The Bear’s Heart drawing is contained in a small ledger art volume that is one of the most unusual and interesting artifacts held by the Massachusetts Historical Society. It came to the Society with the papers of historian and MHS member Francis Parkman. Although today Parkman’s writings are seen as filled with stereotypes of “savage” Indians, in his own time, because of his travels as a young man in the American West, Parkman was considered a sympathetic expert on Native American life. In 1877, Howling Wolf, one of Bear’s Heart’s fellow prisoners at Fort Marion, who probably was present as a teenager at Sand Creek, came to Boston for an eye operation. Either during Howling Wolf’s trip or after his return to Florida, Parkman may have been given the ledger art book that contains Bear’s Heart’s drawing--along with others created by Cheyenne and Kiowa artists--as a token of appreciation for hosting Howling Wolf during his medical treatment.
In addition to the “Sand Creek” drawing, Bear’s Heart contributed at least six other drawings (twelve pages in all) to the ledger art volume given by Parkman. The MHS has an overview of the ledger art book containing the Bear’s Heart drawing as well as a collection guide to the ledger art volume which contains links to the web display of the drawings.
Afton, Jean. Cheyenne Dog Soldiers: A Ledgerbook History of Coups and Combat. Boulder: Colorado Historical Society and the University Press of Colorado, 1997.
Berthron, Donald J. The Southern Cheyenne. Norman: University of Oklahoma Press, 1963.
Hoig, Stan. The Sand Creek Massacre. Norman: University of Oklahoma Press, 1961.
“The Journey of Howling Wolf.” M. H. S. Miscellany. Winter 1992-1993.
Petersen, Karen Daniels. Howling Wolf: A Cheyenne Warrior’s Graphic Interpretation of His People. Palo Alto: American West Publishing Company, 1968.
Petersen, Karen Daniels. Plains Indian Art from Fort Marion. Norman: University of Oklahoma Press, 1971.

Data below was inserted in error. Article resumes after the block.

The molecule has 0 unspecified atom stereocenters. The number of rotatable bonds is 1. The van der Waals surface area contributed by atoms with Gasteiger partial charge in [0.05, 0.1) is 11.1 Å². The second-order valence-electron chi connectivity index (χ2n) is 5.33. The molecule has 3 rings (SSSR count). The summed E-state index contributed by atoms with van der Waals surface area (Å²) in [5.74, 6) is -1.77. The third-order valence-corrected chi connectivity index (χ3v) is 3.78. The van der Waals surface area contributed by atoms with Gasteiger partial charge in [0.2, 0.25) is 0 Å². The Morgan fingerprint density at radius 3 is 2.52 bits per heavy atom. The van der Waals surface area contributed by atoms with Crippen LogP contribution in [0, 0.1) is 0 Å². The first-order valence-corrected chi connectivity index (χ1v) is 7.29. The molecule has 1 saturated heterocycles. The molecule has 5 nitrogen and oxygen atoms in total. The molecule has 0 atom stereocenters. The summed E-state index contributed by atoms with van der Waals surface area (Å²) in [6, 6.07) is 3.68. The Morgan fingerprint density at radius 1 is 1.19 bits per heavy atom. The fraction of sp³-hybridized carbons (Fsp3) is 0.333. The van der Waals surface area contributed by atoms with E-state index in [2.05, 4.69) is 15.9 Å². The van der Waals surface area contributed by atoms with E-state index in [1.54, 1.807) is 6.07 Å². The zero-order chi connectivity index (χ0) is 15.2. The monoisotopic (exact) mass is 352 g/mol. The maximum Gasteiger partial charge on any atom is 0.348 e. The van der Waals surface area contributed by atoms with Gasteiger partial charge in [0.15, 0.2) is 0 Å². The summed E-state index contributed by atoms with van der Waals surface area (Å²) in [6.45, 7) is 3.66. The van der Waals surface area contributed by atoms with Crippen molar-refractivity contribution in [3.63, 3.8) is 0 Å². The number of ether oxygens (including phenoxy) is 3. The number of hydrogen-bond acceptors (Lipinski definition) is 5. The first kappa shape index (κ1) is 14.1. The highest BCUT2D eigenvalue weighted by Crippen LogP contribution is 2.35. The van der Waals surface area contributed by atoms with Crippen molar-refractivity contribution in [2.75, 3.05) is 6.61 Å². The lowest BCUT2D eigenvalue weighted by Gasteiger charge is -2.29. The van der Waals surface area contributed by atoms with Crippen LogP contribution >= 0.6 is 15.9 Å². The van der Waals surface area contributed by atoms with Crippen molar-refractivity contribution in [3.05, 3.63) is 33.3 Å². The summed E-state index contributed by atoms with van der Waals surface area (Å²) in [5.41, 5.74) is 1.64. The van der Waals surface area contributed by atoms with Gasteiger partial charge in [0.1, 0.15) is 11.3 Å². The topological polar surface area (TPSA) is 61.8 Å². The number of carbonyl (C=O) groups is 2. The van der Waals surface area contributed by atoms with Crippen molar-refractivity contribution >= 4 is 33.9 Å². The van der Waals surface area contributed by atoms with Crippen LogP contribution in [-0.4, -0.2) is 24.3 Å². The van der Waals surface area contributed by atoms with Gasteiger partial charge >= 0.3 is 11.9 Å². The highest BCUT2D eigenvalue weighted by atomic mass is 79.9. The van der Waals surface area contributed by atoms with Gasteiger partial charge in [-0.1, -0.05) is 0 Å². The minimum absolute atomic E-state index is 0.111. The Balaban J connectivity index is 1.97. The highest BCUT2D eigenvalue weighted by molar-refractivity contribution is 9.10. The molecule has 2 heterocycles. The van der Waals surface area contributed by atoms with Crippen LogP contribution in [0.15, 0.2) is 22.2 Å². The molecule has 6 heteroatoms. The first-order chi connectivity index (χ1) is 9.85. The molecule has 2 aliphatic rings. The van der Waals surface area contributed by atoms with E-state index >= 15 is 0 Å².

Karen Petersen’s comprehensive account of the captive artists and works of art produced at Fort Marion includes a brief but enlightening overview of the life and artistic career of Bear’s Heart (p. 97-109), and a shrewd dating of the volume in which the image displayed here appears (April 18-July 21, 1877), based upon a careful analysis of internal evidence (p. 312).
Plains Indian Drawings, 1865-1935: Pages from a Visual History. Edited by Janet Catherine Berlo. New York: Harry N. Abrams, Inc., 1996.
Janet Berlo’s speculation that Sand Creek is the subject of the Bear’s Heart drawing appears on p. 115 of this catalog of a 1996-1997 traveling exhibition, which she edited for the Drawing Center, New York, and the American Federation of Arts.
Pratt, Richard H. Battlefield and Classroom: Four Decades with the American Indian, 1867-1904. Edited by Robert M. Utley. New Haven: Yale University Press, 1964.
Supree, Burton. Bear’s Heart: Scenes from the Life of a Cheyenne Artist of One Hundred Years Ago with Pictures by Himself. Philadelphia: J. B. Lippincott Company, 1977.
While this slim volume was aimed at a juvenile audience, it includes a succinct biography of Bear’s Heart and illustrations (now at the Museum of the American Indian) that he made of the Indian prisoners’ journey to Fort Marion and their life there.
Szabo, Joyce M. Howling Wolf and the History of Ledger Art. Albuquerque: University of New Mexico Press, 1994.
United States. Congress. Report of the Joint Committee on the Conduct of the War at the Second Session of the Thirty-Eighth Congress. Washington: Government Printing Office, 1865. 3 vols. “Massacre of the Cheyenne Indians,” the Committee report dated 10 January 1865, is printed in vol. 3.